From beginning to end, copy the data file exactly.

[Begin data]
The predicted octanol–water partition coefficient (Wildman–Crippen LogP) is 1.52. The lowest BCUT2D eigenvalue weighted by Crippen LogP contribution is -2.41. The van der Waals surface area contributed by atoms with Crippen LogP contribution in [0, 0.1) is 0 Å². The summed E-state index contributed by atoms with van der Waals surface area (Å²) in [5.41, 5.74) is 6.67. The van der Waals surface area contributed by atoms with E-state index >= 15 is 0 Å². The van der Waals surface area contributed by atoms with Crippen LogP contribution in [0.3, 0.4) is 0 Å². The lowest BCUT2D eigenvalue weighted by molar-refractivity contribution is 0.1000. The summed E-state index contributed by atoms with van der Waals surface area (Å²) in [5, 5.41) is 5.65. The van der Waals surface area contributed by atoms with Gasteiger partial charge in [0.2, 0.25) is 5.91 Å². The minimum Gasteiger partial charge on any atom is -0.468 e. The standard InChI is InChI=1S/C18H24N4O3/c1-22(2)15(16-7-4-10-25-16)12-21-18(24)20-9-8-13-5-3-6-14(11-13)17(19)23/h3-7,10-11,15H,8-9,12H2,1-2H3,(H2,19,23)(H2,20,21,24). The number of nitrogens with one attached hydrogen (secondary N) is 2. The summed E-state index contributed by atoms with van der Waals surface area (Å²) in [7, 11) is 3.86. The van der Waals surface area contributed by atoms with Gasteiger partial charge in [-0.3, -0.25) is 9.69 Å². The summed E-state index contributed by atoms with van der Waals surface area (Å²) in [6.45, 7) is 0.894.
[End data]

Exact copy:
The predicted octanol–water partition coefficient (Wildman–Crippen LogP) is 1.52. The lowest BCUT2D eigenvalue weighted by Crippen LogP contribution is -2.41. The van der Waals surface area contributed by atoms with Crippen LogP contribution in [0, 0.1) is 0 Å². The summed E-state index contributed by atoms with van der Waals surface area (Å²) in [5.41, 5.74) is 6.67. The van der Waals surface area contributed by atoms with E-state index >= 15 is 0 Å². The van der Waals surface area contributed by atoms with Crippen LogP contribution in [0.3, 0.4) is 0 Å². The lowest BCUT2D eigenvalue weighted by molar-refractivity contribution is 0.1000. The summed E-state index contributed by atoms with van der Waals surface area (Å²) in [5, 5.41) is 5.65. The van der Waals surface area contributed by atoms with Gasteiger partial charge in [0.2, 0.25) is 5.91 Å². The minimum Gasteiger partial charge on any atom is -0.468 e. The standard InChI is InChI=1S/C18H24N4O3/c1-22(2)15(16-7-4-10-25-16)12-21-18(24)20-9-8-13-5-3-6-14(11-13)17(19)23/h3-7,10-11,15H,8-9,12H2,1-2H3,(H2,19,23)(H2,20,21,24). The number of nitrogens with one attached hydrogen (secondary N) is 2. The summed E-state index contributed by atoms with van der Waals surface area (Å²) in [7, 11) is 3.86. The van der Waals surface area contributed by atoms with Gasteiger partial charge in [-0.3, -0.25) is 9.69 Å². The summed E-state index contributed by atoms with van der Waals surface area (Å²) in [6.45, 7) is 0.894.